Some professors and instructors were also unfamiliar with platforms such as Zoom or Microsoft Teams.
Many instructors and professors not only lacked the necessary technical skills to deliver training to groups of students via the internet — many also lacked the required digital capacity (as internet data usage skyrocketed); and many lacked the personality needed to ensure engagement with their students.
But with in-person training delivery options rapidly shut down, they had no choice but to ‘wing it’ over the internet. Some flew. But many failed.
One major difficulty was that issues with internet speed and bandwidth meant students were NOT using video features. This was a one-way video lecture, inherently problematic in terms of engagement capacity. The instructor was ‘leading to an invisible screen audience’ of names, but zero faces.
Knowing that most of these University lectures were going to be recorded, many students also took the ‘luxury of attending when it suited them’ approach. This resulted in real-time engagement with students becoming a nearly impossible task for some instructors.
But overall, the majority of established education providers and pharmaceutical industry leaders successfully moved to “virtual training delivery” options (virtual course delivery via the internet) within a period of 1 to 3 months or less.
The predominant delivery platform was ZOOM, which experienced a 355% growth in revenue in the second quarter of 2020 (the first significant spikes in Covid cases and lockdown periods), followed by Microsoft Teams/video meetings, and GoToMeeting(s).
Requirements and video meeting etiquette
ZOOM training delivery vs classroom delivery settings
The 3 key differences between ZOOM meetings and in-person meetings can be categorised as resources, engagement, and delivery costs.
- RESOURCES – Technology, equipment, internet data capacity/internet speed and ‘digital tech comfort levels‘ are rarely equal between all participants.
- ENGAGEMENT – Some individuals find that they can better read – and engage – with participants when they are sitting in a room, in a circle or around a table. This in-person setting allows everyone to see everyone else’s body language as well as facial expressions. Additionally, some individuals may feel MORE comfortable (not less comfortable) interrupting an in-person session with valuable questions but might feel more intimidated to do so on a large-group video session (or might be discouraged from asking questions until the end of the presentation, where they run out of time or lose interest in asking it even though they remain confused).
- DELIVERY COSTS – Classroom training has different delivery costs than online learning (consider venue expenses, morning tea and meal costs, parking, media rentals, commuting risks and/or travel expenses, and more).
Zoom etiquette when delivering training courses
Making remote connections count.
- You should position ‘participant comfort’ at the top of your “to do” list when planning your Zoom meetings or virtual training delivery.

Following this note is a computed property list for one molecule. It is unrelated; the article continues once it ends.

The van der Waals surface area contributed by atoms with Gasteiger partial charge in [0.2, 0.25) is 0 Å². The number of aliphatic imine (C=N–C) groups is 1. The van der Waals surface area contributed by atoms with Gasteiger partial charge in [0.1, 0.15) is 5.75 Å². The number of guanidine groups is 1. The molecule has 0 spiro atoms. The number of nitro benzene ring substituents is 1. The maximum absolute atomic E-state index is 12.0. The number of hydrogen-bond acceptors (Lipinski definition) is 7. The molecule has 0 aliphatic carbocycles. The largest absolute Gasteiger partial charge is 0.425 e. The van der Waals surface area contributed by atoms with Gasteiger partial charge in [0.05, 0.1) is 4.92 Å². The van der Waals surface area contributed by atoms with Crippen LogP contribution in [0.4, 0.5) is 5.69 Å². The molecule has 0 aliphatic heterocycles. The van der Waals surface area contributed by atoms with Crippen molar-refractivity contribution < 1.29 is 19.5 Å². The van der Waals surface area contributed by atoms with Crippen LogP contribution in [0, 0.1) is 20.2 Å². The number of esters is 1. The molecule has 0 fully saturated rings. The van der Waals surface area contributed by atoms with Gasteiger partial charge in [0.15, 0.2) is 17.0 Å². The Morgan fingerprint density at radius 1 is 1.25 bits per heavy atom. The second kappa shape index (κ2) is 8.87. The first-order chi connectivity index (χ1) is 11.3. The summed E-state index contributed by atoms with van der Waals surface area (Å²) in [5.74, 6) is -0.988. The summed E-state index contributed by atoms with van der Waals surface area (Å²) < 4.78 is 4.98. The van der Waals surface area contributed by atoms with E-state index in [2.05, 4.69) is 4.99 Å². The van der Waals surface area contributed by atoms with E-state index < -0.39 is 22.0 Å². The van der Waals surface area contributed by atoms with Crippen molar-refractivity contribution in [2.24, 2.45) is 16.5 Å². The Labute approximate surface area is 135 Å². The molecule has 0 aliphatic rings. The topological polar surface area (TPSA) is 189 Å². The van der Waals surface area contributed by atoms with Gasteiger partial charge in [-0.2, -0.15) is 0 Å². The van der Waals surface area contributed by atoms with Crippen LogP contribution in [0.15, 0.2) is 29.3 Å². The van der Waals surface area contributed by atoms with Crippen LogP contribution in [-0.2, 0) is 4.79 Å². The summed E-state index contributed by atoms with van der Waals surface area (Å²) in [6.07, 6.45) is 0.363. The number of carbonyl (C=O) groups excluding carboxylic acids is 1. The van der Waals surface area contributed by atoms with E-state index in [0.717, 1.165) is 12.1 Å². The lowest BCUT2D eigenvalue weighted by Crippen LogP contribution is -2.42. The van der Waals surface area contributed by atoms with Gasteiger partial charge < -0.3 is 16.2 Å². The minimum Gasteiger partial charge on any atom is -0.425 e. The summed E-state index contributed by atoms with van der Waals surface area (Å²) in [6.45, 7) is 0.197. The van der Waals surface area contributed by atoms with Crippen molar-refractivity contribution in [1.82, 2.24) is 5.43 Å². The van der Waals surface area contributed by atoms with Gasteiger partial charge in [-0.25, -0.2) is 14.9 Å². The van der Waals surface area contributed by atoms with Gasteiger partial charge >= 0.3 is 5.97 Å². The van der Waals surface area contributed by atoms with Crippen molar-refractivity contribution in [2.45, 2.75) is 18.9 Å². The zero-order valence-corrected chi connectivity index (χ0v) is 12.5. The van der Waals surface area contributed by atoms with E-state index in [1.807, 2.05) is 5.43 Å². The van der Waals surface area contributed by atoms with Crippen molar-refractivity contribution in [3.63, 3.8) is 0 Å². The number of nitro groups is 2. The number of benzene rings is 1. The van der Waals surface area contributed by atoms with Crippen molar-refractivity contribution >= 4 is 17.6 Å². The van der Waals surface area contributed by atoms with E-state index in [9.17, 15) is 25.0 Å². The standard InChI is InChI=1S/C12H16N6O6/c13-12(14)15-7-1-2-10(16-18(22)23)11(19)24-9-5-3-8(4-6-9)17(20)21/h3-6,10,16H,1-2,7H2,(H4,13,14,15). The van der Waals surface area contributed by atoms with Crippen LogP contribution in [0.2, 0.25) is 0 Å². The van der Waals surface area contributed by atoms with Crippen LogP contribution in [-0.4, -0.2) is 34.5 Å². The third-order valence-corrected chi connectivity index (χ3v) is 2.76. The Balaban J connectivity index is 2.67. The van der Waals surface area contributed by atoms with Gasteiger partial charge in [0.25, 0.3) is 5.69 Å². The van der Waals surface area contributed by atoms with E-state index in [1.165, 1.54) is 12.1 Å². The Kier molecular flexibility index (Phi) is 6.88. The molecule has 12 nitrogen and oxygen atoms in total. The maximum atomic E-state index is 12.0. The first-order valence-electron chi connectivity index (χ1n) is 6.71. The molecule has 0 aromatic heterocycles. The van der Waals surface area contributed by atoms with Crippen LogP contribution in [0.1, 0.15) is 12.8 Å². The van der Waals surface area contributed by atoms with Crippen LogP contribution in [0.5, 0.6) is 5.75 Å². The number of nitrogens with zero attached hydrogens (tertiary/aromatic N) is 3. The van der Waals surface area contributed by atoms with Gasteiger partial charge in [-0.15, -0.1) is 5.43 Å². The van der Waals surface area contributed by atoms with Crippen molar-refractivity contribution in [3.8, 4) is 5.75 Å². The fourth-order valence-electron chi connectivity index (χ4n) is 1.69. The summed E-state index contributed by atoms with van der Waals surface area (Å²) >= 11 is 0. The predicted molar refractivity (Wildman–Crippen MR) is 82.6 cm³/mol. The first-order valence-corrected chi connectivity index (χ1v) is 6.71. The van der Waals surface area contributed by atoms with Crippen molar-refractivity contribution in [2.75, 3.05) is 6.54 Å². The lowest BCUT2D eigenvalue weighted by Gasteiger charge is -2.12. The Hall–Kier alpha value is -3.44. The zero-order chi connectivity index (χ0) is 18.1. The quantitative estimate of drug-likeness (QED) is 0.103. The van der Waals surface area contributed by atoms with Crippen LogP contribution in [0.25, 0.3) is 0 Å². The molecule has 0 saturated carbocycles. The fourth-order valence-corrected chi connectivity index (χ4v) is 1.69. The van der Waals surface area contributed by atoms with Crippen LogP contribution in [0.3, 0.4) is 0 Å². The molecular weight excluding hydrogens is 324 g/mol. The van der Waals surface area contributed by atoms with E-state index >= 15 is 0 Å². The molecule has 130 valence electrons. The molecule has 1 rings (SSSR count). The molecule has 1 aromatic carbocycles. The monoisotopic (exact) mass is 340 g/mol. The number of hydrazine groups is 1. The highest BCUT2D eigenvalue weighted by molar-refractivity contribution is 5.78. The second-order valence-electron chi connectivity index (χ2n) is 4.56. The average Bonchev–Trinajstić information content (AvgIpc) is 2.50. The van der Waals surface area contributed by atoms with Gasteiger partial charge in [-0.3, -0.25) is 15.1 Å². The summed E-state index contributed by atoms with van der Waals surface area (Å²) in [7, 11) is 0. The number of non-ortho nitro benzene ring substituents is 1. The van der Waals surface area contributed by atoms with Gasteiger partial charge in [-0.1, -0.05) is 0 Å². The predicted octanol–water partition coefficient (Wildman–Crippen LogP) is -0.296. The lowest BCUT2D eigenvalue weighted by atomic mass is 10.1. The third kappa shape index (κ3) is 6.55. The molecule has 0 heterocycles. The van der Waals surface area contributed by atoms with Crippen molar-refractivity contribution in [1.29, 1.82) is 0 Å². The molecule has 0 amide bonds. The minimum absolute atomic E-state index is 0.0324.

The #1 priority for presenters hosting a Zoom Meeting (or delivering virtual training sessions ) is the participants’ comfort and convenience.
Preparation is essential. Back-up plans for technical difficulties should be in place, and communicated to all participants, well in advance of the actual training session or Zoom meeting.
All presenters and participants should be made aware of what to do next – and who to email or call – if something doesn’t go ‘to plan’.
The following Zoom etiquette points should be taken into account.
RESOURCES: Technical and equipment needs
Is everyone’s internet connection stable?
- Be sure to let participants know to REMAIN ONLINE in the event the presenter’s internet drops out
- Clearly define who the participants should contact (and by what means – telephone or email?) if they can’t see you, hear you, or view your shared screen presentations or the chatbox
- Check your own internet stability, data speed and data usage – test run the course with a similar group size of colleagues or friends whenever possible
- Present from the best room possible in terms of your internet speed and signal consistency
- DO check your background visuals when presenting by video
- Avoid the cluttered office look
- Eliminate or at least minimise the possibility of random interruptions from pets, kids, traffic, and/or the neighbour’s rusty chain saw
Is everyone’s computer up to date, with appropriate systems and hardware to communicate via video conferencing?
Best-practice Zoom meeting etiquette requires presenters to help ALL participants understand:
- WHAT equipment they will need (microphone, headsets, video camera)
- WHICH software, browser and Zoom software version they will need (for example, old browsers and outdated computer equipment (or early-generation mobile phones) may not function properly with the latest meeting software versions)